As Gallerist reported last weekend, rumors are swirling that, at Sotheby’s last week, the cash-rich Qatari royal family snapped up two of the four Clyfford Still canvases on offer—one for $61 million, the other for $19.7 million—and a $9.3 million Joan Mitchell, for a princely total of about $90 million, and that guarantees were widespread at the contemporary auctions (about half of the lots at Phillips de Pury & Company had a third-party backer).
Now there are whispers that the Qataris may have not only plucked up those works at Sotheby’s, but guaranteed them as well. Writes The Economist:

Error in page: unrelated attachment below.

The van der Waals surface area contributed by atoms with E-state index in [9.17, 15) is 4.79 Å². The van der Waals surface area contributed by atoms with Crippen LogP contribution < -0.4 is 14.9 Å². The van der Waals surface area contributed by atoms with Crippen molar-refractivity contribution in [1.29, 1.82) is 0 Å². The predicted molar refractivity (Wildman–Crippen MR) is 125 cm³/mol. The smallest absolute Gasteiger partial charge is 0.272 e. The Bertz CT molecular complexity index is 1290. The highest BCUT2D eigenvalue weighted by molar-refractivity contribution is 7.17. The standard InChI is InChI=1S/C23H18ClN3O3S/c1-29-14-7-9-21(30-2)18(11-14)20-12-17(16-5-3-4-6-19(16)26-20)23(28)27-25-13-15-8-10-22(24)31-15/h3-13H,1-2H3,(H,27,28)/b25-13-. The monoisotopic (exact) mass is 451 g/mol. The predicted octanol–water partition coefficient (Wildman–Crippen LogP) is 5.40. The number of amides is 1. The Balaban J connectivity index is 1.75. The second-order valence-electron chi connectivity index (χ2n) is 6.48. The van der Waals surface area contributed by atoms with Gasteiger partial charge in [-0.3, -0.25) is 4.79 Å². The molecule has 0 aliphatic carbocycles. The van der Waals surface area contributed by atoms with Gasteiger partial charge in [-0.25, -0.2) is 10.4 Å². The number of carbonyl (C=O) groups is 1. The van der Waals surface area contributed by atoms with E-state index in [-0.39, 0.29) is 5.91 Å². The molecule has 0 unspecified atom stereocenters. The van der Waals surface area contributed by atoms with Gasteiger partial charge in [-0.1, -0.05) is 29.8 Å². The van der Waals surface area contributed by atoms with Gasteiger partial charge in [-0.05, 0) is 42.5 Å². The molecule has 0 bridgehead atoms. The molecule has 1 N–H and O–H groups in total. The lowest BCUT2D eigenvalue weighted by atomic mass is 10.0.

“Up and down Madison Avenue dealers were gossiping… [that] the Qataris had anonymously guaranteed three Clyfford Still paintings in Sotheby’s evening sale for a total of $50m (the sum of the three low estimates).”
Since guarantors typically receive a financing fee for agreeing to buy a work at a given price, a percentage of the purchase price above the sum that they agree to pay to back up the work (perhaps 50 percent in some instances), the Qataris could have netted in the neighborhood of $8 million on the third painting, the U.K. magazine estimates, cannily tagging it as an “effective discount on the other two paintings.”
If, in fact, the Qataris were the guarantors and the buyers of those two Stills, they would not have received any financing fee, since Sotheby’s pays a guarantor only when another party buys the work or works in question.